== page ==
by Roy Scivally
KZPS-FM, Dallas, TX

Although some stations, in markets even larger than Dallas, still produce in 4-track, and even 2-track studios, I felt determined to acquire an 8-track studio. The demands on my department warranted it. For 4 1/2 years I've produced for KZPS/KAAM, and for 3 of those years, I've been pushing for new equipment.

When I started working at KZPS, we had only one production studio with an antique Auditronics console, ITC cart decks, ancient Scully 2-tracks (no counters), and an old MCI 4-track. Not a bad set-up when new, but add 12 to 15 years of constant use and you've got noise and problems, no matter how well it's maintained.

During my first year, we replaced the Scullys with new MCI 2-tracks (with counters, thank God!), and a year later, AM, FM, and Production converted to Pacific Recorders Tom Cat cart machines; another big step into the 20th century.

Our GM then decided to move the stations to a more prestigious location. The on-air studios were built around Pacific Recorders' BMX III-14 consoles while the production studio was merely transferred from one building to the next. Used on-air equipment went into outfitting a music dubbing studio.

Another year passed and with failing ratings and outrageous overhead, our GM sought new horizons. A replacement GM can be worse than the original, but not in our case. Our new GM is a man of vision. I've learned this through working with him and from things said by his past employees. Along with the help of a new Sales Manager, our billings increased within the following year to 5 times what they were.

4 1/2 years passed since my first day at KZPS/KAAM, and the only new additions to production had been a couple of Studer A-807's and an AKG-414 mike, but with every client's positive feedback to my work, my position as Manager of the Production Department grew stronger. I never stopped pursuing the upgrade.

...The key to getting a quality studio is research! ...Start out by knowing your facts...

Surprisingly, management became receptive to the idea of upgrading the production studio, and a meeting was set to hear my pitch. This meeting with the Chief Engineer and PD didn't go so well. The CE asked questions about the equipment I was suggesting, and having been caught by surprise, I was unprepared. I learned plenty from that experience. The key to getting a quality studio is research! Of course you've got to sell your GM on springing for the toys, but definitely start out by knowing your facts; not only price and quality, but how will it integrate with the rest of the station. Call suppliers and other production people, visit studios when you can, and learn from those who have traveled this road.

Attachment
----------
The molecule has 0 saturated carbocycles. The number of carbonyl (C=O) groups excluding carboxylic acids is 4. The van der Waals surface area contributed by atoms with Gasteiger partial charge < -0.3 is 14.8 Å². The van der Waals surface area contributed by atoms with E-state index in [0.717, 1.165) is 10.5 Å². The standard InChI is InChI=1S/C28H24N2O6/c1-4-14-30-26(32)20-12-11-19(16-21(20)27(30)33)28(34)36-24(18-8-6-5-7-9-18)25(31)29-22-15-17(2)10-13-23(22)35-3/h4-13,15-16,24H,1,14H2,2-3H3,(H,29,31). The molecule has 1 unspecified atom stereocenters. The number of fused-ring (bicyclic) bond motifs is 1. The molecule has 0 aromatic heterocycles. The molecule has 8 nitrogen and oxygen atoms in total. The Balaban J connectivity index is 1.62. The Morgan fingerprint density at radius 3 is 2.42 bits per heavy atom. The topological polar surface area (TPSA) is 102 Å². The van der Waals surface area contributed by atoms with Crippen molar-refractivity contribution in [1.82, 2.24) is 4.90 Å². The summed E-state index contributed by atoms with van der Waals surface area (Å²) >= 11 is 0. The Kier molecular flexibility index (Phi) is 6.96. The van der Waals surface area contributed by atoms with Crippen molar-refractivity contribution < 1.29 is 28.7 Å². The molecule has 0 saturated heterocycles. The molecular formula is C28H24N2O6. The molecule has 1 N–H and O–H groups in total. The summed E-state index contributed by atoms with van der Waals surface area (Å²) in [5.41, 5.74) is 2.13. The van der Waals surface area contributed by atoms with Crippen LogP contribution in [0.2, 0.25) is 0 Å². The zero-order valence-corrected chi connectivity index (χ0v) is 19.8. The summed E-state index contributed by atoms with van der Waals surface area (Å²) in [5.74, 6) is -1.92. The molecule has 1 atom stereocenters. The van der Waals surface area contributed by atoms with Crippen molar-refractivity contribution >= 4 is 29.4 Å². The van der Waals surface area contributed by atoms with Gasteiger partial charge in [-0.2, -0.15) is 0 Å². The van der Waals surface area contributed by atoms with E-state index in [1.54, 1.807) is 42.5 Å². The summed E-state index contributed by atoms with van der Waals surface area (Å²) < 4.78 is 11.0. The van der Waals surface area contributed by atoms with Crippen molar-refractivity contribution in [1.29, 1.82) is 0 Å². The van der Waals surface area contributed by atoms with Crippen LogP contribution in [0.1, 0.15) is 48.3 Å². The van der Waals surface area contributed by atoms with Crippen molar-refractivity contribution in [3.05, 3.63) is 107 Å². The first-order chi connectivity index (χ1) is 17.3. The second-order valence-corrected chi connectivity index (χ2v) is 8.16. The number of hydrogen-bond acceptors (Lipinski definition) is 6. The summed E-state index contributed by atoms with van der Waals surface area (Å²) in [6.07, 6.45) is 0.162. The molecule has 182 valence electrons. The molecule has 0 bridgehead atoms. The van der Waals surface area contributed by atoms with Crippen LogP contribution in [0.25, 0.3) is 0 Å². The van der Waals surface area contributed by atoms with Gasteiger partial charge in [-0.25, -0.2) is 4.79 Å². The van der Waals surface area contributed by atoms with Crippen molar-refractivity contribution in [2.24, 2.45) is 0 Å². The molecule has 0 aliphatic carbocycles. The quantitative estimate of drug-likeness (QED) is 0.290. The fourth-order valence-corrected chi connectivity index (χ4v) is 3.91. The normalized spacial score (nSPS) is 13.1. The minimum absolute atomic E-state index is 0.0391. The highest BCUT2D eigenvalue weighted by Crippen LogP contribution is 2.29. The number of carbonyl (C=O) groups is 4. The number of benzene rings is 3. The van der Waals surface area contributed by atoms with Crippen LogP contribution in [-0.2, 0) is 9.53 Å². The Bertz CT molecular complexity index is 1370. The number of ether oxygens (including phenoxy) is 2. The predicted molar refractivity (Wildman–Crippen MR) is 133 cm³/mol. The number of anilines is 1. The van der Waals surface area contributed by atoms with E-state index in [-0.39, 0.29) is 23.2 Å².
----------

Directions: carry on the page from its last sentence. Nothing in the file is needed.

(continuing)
Many late nights were spent reading equipment brochures and sketching out the new studio. Several more meetings took place, and each time I was even more prepared.

Finally, one Friday in February of '89, we installed our new Otari MX-70 8-track with CB-118 and CB-120 controllers. The order has been placed for the Pacific Recorders ABX-26 console. The new Eventide H3000B Harmonizer, 2 Technics SL-P1200 CD machines, and custom built cabinets are on the way.

So, if you need to upgrade, it may take a lot of time, even years, but do your research, decide what you want, know the answers to the inevitable questions, prepare to negotiate, and "Never Give Up."

This is my first time out to design and assist in the installation of a new studio, so it's sure to be an education. I'm making notes as problems arise and solutions are found. When the studio is built and things get back to normal, I'll share those problems and solutions with you in a future issue of R.A.P.

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